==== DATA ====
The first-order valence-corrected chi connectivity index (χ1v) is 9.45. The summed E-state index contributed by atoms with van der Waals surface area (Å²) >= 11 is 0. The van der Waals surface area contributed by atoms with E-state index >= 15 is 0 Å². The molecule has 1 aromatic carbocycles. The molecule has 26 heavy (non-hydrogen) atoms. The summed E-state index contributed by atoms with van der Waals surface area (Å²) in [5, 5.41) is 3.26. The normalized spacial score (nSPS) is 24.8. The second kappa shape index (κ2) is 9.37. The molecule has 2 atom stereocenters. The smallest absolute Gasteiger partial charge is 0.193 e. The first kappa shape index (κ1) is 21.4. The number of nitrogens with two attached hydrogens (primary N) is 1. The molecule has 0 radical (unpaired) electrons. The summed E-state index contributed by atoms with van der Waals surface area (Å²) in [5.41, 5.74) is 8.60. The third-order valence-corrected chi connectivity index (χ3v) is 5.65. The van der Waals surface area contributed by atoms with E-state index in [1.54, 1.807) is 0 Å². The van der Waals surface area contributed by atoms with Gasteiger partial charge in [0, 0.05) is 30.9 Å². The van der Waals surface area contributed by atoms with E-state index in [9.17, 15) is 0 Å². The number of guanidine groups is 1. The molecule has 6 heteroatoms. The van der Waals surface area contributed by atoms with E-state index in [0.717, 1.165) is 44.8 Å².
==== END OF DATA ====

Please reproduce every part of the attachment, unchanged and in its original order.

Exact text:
The first-order valence-corrected chi connectivity index (χ1v) is 9.45. The summed E-state index contributed by atoms with van der Waals surface area (Å²) >= 11 is 0. The van der Waals surface area contributed by atoms with E-state index >= 15 is 0 Å². The molecule has 1 aromatic carbocycles. The molecule has 26 heavy (non-hydrogen) atoms. The summed E-state index contributed by atoms with van der Waals surface area (Å²) in [5, 5.41) is 3.26. The normalized spacial score (nSPS) is 24.8. The second kappa shape index (κ2) is 9.37. The molecule has 2 atom stereocenters. The smallest absolute Gasteiger partial charge is 0.193 e. The first kappa shape index (κ1) is 21.4. The number of nitrogens with two attached hydrogens (primary N) is 1. The molecule has 0 radical (unpaired) electrons. The summed E-state index contributed by atoms with van der Waals surface area (Å²) in [5.41, 5.74) is 8.60. The third-order valence-corrected chi connectivity index (χ3v) is 5.65. The van der Waals surface area contributed by atoms with E-state index in [1.54, 1.807) is 0 Å². The van der Waals surface area contributed by atoms with Gasteiger partial charge in [0, 0.05) is 30.9 Å². The van der Waals surface area contributed by atoms with E-state index in [9.17, 15) is 0 Å². The number of guanidine groups is 1. The molecule has 6 heteroatoms. The van der Waals surface area contributed by atoms with E-state index in [0.717, 1.165) is 44.8 Å².